Given these insights, we may propose that if the closest receiving civilization for a METI (message to extraterrestrial intelligence) beacon is on average 100 light years away, by the time any technology-using civilization can send a message, their local evolution will be proceeding so fast that the send-receive cycle (200 years) will be far too long to aid in local evolutionary complexity construction. In other words, the special self-organization of our universe, with its speed of light limit and the great gulf between intelligent civilizations allows only developmental messages over interstellar distances. Such one-way messages are useful only for control and constraint, not for innovation or complexity construction. The vast light-distances between civilizations, their continuous local acceleration via STEM compression, and the curious time-travel properties of black holes together suggest the great unlikelihood of any civilization communicating through normal “slowspace”on their way to their respective transcensions. For example, assume that we immediately discover evidence of life on a planet 100 light years distant. If it takes an average of 600 years for each civilization to be able to enter a local black hole, we could conduct a maximum of three two-way information exchanges before one of us transcended. Due to this severe two-way messaging limit in normal space, such communication would be a very rare, very local, and short-lived phenomenon.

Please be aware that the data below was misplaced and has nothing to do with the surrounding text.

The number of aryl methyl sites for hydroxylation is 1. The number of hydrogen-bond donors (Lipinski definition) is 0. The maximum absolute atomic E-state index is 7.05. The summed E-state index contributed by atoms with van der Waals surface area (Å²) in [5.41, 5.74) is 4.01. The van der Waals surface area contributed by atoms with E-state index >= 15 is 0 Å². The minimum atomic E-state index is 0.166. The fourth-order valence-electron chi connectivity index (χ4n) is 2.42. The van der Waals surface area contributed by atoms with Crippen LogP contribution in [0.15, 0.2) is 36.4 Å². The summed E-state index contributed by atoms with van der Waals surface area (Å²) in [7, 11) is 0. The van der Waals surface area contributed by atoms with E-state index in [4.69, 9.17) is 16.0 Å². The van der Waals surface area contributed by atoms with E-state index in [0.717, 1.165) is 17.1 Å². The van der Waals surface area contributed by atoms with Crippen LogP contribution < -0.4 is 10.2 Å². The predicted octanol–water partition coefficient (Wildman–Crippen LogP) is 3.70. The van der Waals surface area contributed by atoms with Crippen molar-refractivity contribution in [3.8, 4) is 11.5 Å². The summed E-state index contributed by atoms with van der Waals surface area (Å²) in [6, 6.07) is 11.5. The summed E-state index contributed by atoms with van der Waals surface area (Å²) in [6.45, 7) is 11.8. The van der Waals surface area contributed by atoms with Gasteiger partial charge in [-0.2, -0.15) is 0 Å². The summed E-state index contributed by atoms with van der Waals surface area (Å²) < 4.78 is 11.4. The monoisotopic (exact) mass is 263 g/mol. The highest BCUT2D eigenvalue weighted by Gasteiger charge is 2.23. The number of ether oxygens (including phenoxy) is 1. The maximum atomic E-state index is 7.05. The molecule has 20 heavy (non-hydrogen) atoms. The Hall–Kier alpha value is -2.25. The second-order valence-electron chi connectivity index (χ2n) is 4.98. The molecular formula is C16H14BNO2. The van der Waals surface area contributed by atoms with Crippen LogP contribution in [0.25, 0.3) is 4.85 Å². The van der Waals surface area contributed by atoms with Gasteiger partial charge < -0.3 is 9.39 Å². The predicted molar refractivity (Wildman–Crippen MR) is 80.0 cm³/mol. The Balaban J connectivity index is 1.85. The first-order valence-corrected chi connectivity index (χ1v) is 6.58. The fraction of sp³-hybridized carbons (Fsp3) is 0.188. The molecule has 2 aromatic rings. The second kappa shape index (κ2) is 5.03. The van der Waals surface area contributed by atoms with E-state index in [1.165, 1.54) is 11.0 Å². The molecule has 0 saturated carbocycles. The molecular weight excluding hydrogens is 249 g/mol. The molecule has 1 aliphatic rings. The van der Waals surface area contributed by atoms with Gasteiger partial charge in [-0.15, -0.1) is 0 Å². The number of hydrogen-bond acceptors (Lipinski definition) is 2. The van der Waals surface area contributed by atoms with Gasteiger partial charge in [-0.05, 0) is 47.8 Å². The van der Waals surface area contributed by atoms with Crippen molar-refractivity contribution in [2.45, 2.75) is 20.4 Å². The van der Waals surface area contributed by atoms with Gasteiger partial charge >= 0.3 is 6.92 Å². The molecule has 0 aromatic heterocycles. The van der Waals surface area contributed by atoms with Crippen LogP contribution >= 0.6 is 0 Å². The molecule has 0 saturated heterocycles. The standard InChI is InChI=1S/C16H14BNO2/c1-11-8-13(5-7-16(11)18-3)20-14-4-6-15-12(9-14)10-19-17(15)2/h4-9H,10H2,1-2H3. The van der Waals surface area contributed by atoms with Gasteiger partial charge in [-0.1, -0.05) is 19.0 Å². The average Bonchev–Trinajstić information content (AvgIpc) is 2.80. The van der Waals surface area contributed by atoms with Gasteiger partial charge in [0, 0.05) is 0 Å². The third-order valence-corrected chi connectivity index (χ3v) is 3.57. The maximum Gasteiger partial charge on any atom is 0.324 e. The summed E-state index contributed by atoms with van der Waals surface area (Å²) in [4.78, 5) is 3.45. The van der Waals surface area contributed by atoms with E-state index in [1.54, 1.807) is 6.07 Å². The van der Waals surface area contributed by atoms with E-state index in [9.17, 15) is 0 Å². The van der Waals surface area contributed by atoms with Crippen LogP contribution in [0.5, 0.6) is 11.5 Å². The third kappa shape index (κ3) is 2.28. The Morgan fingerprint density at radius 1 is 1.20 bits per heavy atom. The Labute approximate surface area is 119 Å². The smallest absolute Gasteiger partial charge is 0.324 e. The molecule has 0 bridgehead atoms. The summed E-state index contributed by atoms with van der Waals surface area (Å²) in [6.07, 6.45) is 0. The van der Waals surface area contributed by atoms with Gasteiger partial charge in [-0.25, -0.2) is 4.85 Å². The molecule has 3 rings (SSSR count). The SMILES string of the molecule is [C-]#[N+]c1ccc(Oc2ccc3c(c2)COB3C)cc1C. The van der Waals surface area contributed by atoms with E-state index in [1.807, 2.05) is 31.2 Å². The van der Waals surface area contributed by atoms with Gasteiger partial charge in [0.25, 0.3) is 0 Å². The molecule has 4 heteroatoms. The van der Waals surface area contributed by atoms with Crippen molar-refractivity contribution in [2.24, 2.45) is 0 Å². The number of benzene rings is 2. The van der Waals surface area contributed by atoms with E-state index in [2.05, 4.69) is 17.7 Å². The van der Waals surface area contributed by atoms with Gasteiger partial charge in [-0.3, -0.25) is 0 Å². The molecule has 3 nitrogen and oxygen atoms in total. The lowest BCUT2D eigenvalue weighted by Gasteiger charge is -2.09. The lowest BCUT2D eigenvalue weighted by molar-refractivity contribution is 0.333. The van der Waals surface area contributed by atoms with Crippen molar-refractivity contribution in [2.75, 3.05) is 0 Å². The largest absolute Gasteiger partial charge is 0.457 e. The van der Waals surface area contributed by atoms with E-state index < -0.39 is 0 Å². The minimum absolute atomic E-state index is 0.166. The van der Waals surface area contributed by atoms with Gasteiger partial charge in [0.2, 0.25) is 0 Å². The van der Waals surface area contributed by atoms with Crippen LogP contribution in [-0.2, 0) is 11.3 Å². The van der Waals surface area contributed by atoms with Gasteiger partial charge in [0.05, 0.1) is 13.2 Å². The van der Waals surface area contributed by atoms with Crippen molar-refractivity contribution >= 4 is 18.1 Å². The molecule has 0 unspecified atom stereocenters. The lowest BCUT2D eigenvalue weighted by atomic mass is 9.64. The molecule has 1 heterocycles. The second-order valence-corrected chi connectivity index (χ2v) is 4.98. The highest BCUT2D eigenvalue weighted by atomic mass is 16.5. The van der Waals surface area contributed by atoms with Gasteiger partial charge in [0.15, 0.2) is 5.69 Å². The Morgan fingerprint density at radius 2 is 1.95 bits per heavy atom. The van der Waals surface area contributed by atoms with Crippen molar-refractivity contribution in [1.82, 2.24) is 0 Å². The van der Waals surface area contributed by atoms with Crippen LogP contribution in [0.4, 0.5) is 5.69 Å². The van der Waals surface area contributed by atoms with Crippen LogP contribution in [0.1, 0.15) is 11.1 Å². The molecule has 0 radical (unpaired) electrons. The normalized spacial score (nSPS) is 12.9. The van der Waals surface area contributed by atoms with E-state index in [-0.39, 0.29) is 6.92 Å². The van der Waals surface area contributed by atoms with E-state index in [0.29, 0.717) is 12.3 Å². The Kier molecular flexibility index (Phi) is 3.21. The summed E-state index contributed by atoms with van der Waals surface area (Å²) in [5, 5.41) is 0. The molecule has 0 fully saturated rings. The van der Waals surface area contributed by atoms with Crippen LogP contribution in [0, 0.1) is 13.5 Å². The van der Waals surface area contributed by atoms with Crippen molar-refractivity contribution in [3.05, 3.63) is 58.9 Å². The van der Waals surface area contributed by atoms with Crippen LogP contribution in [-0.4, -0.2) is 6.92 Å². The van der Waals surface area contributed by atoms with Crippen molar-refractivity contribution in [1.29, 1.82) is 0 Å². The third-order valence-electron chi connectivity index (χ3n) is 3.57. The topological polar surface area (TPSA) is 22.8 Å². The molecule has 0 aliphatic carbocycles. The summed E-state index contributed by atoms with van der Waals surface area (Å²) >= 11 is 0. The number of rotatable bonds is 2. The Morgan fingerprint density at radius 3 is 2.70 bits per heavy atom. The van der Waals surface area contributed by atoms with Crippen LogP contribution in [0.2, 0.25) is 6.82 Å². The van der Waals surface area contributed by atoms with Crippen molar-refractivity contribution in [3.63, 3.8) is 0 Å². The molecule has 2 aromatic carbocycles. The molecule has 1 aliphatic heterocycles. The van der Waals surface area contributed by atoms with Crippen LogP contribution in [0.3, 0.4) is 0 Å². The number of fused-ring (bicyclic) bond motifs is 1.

But interstellar communication may be even rarer than this. Assume that our future science discovers that we live in an evo devo universe constrained to transcension, and that all civilizations will be computationally incomplete (not “Gods”, see Gödel 1934) and evolutionarily diverse. We may then be able to prove, using information theory, that sending one-way METI or probes containing simple information (already known to the sender) is not worth the cost to send, and sending advanced information or probes will only reduce the evolutionary diversity in all civilizations receiving and implementing the message. Consider the likelihood that any advanced information we sent to other civilizations would just push them into their black hole transcension in a more clonal way, and we’d meet significantly less-interesting and less-useful “copies of ourselves” in our later merger, a fate we might seek to avoid by all reasonable means. One of the key lessons evolutionary development teaches us is that evolution abhors monocultures and clonality wherever it arises. Variety is evolution’s central signature. Monocultures are sterile, static, and far more susceptible to disease. Some clonality exists in lower organisms (hydra, sponges, etc) but it rapidly becomes rarer as complexity increases, perhaps because the evolutionary cost of clonality (the reduction in expressed variation) is so much higher in complex organisms.